National Academies Press: OpenBook

Assessment of Fuel Economy Technologies for Light-Duty Vehicles (2011)

Chapter: Appendix I: Results of Other Major Studies

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Suggested Citation:"Appendix I: Results of Other Major Studies." National Research Council. 2011. Assessment of Fuel Economy Technologies for Light-Duty Vehicles. Washington, DC: The National Academies Press. doi: 10.17226/12924.
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I
Results of Other Major Studies

Tables I.1 through I.8, which indicate the costs and fuel consumption benefits from other major studies, are included here to facilitate the comparison to other sources of technology cost and effectiveness. However, the reader is encouraged to look at the original source material to gain a better understanding of the different assumptions made in each study. For example, some sources consider incremental benefits, while others do not. Certain items, such as improved accessories, may include different technologies, which makes an apples-to-apples comparison difficult. Retail price equivalent factors also vary from source to source, reinforcing the need to review the original materials as well as the tables.

REFERENCES

DOT/NHTSA (U.S. Department of Transportation/National Highway Traffic Safety Administration). 2009. Average Fuel Economy Standards, Passenger Cars and Light Trucks, Model Year 2001: Final Rule. 49 CFR Parts 523, 531, 533, 534, 536, and 537, Docket No. NHTSA-2009-0062, RIN 2127-AK29, March 23. Washington D.C.

EEA (Energy and Environmental Analysis, Inc.). 2007. Technologies to Improve Light-Duty Vehicle Fuel Economy. Draft report to the National Research Council Committee on Fuel Economy of Light-Duty Vehicles. EEA, Arlington, Va. September.

EPA (U.S. Environmental Protection Agency). 2008. EPA Staff Technical Report: Cost and Effectiveness Estimates of Technologies Used to Reduce Light-Duty Vehicle Carbon Dioxide Emissions. EPA420R-08-008. EPA, Washington, D.C.

Martec Group, Inc. 2008. Variable Costs of Fuel Economy Technologies. Prepared for Alliance of Automobile Manufacturers. June 1; amended September 26 and December 10.

NESCCAF (Northeast States Center for a Clean Air Future). 2004. Reducing Greenhouse Gas Emissions from Light-Duty Motor Vehicles. March.

NRC (National Research Council). 2002. Effectiveness and Impact of Corporate Average Fuel Economy (CAFE) Standards. National Academy Press, Washington, D.C.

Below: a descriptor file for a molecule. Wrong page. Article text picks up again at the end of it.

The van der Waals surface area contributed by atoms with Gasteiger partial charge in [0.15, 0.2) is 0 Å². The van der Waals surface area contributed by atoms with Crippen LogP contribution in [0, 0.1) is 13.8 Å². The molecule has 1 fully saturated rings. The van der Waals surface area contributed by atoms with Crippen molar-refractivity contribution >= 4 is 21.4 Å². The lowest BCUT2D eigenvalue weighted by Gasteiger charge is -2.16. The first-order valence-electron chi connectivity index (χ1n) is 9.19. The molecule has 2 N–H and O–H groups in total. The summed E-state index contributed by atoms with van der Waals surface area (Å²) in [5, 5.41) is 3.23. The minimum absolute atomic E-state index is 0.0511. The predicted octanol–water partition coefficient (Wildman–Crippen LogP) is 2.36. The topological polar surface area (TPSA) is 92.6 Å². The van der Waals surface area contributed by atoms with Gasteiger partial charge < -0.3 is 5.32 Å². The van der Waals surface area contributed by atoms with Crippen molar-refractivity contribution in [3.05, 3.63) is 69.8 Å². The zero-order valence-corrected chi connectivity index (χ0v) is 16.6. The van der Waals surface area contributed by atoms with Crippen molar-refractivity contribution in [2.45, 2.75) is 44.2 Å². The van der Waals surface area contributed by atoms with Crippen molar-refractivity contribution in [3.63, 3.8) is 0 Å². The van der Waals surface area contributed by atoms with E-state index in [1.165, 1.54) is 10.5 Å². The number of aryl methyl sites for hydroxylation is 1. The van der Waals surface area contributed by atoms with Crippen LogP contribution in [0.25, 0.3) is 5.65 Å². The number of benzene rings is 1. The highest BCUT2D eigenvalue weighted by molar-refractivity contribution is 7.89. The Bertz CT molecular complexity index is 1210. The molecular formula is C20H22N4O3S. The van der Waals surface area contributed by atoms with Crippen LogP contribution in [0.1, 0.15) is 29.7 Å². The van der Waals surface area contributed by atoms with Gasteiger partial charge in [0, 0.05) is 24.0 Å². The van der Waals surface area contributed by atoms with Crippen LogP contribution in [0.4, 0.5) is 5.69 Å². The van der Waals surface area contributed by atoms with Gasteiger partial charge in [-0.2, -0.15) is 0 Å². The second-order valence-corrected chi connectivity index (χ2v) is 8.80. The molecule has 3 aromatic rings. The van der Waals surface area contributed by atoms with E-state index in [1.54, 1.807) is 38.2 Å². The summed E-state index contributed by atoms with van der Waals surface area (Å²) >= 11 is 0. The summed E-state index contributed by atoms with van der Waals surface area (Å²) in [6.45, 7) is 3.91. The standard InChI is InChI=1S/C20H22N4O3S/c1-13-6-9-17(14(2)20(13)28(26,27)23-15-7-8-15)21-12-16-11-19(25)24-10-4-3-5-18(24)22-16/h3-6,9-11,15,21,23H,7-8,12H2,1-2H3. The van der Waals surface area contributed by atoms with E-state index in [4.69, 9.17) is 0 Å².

Ricardo, Inc. 2008. A Study of Potential Effectiveness of Carbon Dioxide Reducing Vehicle Technologies. Prepared for the U.S. Environmental Protection Agency, EPA420-R-08-004, Contract No. EP-C-06-003, Work Assignment No. 1-14, Ricardo, Inc., Ann Arbor, Mich.

Sierra Research. 2008. Basic Analysis of the Cost and Long-Term Impact of the Energy Independence and Security Act Fuel Economy Standards. Sierra Research, Sacramento, Calif. April 24.

Suggested Citation:"Appendix I: Results of Other Major Studies." National Research Council. 2011. Assessment of Fuel Economy Technologies for Light-Duty Vehicles. Washington, DC: The National Academies Press. doi: 10.17226/12924.
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TABLE I.1 Technology Effectiveness, Incremental (Percent) Fuel Consumption Benefit from DOT/NHTSA (2009)

Suggested Citation:"Appendix I: Results of Other Major Studies." National Research Council. 2011. Assessment of Fuel Economy Technologies for Light-Duty Vehicles. Washington, DC: The National Academies Press. doi: 10.17226/12924.
×

Suggested Citation:"Appendix I: Results of Other Major Studies." National Research Council. 2011. Assessment of Fuel Economy Technologies for Light-Duty Vehicles. Washington, DC: The National Academies Press. doi: 10.17226/12924.
×

Suggested Citation:"Appendix I: Results of Other Major Studies." National Research Council. 2011. Assessment of Fuel Economy Technologies for Light-Duty Vehicles. Washington, DC: The National Academies Press. doi: 10.17226/12924.
×

TABLE I.2 Technology Effectiveness, Incremental (Percent) Fuel Consumption Benefit from NRC (2002)

Suggested Citation:"Appendix I: Results of Other Major Studies." National Research Council. 2011. Assessment of Fuel Economy Technologies for Light-Duty Vehicles. Washington, DC: The National Academies Press. doi: 10.17226/12924.
×

TABLE I.3 Technology Effectiveness, Incremental (Percent) Fuel Consumption Benefit from EPA (2008)

Suggested Citation:"Appendix I: Results of Other Major Studies." National Research Council. 2011. Assessment of Fuel Economy Technologies for Light-Duty Vehicles. Washington, DC: The National Academies Press. doi: 10.17226/12924.
×

TABLE I.4 Technology Effectiveness, Incremental (percent) Fuel Consumption Benefit from Ricardo, Inc. (2008), NESCCAF (2004), Sierra Research (2008), and EEA (2007)

continued
Suggested Citation:"Appendix I: Results of Other Major Studies." National Research Council. 2011. Assessment of Fuel Economy Technologies for Light-Duty Vehicles. Washington, DC: The National Academies Press. doi: 10.17226/12924.